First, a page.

Computer students take on the world
Wednesday, 26 October 2005
A team of three University of Adelaide Computer Science students will travel to the US next year to compete in the finals of the world's most prestigious programming contest after winning the regional finals recently.
The team - Alex Flint, Patrick Coleman and Khang Tran, and known as "KQ" - defeated 72 other elite Australian teams to win the South Pacific region of the Association for Computing Machinery International Collegiate Programming Contest.
They will now travel to San Antonio, Texas, in April next year, along with New Zealand winner, the University of Auckland, for the world finals, which will feature the best 80 teams from universities around the globe.
Amazingly, in a competition open to students in up to their fourth year of study, two of the winning team are first-year students and none is more than 18 years old. The team is also the first from South Australia to advance to the world finals.
The Head of Computer Science, Professor Mike Brooks, praised the students for their achievement and says it symbolises the ability and potential of Computer Science students at Adelaide.
"To be successful in this competition you have to be more than just a programmer - you have to be able to problem-solve and think creatively," Professor Brooks says. "These are skills we aim to develop in our students at the University, and they're skills that employers want in our graduates."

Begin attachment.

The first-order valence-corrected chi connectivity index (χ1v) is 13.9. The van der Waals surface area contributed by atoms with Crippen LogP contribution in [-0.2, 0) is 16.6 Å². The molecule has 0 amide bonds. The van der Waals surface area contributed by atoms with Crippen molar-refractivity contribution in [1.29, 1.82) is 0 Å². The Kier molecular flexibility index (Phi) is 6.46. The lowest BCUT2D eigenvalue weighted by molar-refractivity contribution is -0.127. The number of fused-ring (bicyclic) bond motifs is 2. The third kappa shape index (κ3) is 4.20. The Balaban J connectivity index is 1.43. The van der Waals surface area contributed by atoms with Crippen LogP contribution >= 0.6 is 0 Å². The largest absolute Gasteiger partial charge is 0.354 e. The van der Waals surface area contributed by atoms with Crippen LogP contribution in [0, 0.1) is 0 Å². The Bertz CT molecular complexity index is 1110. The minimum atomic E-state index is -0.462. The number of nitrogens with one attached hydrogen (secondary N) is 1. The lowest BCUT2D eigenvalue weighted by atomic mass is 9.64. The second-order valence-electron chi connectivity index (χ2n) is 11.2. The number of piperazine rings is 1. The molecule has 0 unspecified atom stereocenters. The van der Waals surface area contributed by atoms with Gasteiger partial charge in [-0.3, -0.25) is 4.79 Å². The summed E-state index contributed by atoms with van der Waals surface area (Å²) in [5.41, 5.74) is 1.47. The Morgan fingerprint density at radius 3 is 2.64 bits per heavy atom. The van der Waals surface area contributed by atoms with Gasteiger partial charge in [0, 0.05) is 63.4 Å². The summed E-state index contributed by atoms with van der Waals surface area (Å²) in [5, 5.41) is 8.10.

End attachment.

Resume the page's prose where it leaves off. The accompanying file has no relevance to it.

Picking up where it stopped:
For the contest, teams have five hours in which to solve a number of problems on one computer. Judging is relentlessly strict, with teams either given a "correct" or "incorrect" response to their complex answers. For the regional finals, KQ got six out of nine questions right in the time allotted, while making the fewest mistakes.
"Part of the entertainment comes from the pressure you are put under due to the brutality of the testing - it's either pass or fail, even if you're 90% correct you still have to try again," says Khang. "Sometimes it's the last 10% that can take the most time to get right."
"With three people in your team but only one computer, quite a bit of the success comes from effective teamwork, and being roughly the same in ability we seem to work together well," says Patrick.
"Getting through the regional contest is a fantastic achievement - the competition is incredibly strong," says University of Adelaide Computer Science lecturer and team coach, Brad Alexander. "There were more than 4000 teams around the world which started the contest, so to make it through to the top 80 is a real achievement."
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